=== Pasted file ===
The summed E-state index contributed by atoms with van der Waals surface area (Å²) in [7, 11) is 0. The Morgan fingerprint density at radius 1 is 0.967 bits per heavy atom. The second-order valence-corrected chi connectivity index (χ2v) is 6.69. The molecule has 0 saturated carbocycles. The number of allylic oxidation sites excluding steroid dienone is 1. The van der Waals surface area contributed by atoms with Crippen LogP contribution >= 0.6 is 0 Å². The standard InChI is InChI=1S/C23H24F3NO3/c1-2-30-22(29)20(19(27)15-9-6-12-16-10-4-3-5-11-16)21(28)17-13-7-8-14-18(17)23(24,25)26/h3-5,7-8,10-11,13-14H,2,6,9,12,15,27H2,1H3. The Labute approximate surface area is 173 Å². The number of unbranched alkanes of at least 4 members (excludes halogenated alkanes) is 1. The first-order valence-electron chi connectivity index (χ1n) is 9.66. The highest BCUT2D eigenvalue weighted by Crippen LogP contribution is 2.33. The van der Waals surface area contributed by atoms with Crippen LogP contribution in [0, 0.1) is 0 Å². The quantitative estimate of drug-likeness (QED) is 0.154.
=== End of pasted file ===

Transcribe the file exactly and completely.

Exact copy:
The summed E-state index contributed by atoms with van der Waals surface area (Å²) in [7, 11) is 0. The Morgan fingerprint density at radius 1 is 0.967 bits per heavy atom. The second-order valence-corrected chi connectivity index (χ2v) is 6.69. The molecule has 0 saturated carbocycles. The number of allylic oxidation sites excluding steroid dienone is 1. The van der Waals surface area contributed by atoms with Crippen LogP contribution >= 0.6 is 0 Å². The standard InChI is InChI=1S/C23H24F3NO3/c1-2-30-22(29)20(19(27)15-9-6-12-16-10-4-3-5-11-16)21(28)17-13-7-8-14-18(17)23(24,25)26/h3-5,7-8,10-11,13-14H,2,6,9,12,15,27H2,1H3. The Labute approximate surface area is 173 Å². The number of unbranched alkanes of at least 4 members (excludes halogenated alkanes) is 1. The first-order valence-electron chi connectivity index (χ1n) is 9.66. The highest BCUT2D eigenvalue weighted by Crippen LogP contribution is 2.33. The van der Waals surface area contributed by atoms with Crippen LogP contribution in [0, 0.1) is 0 Å². The quantitative estimate of drug-likeness (QED) is 0.154.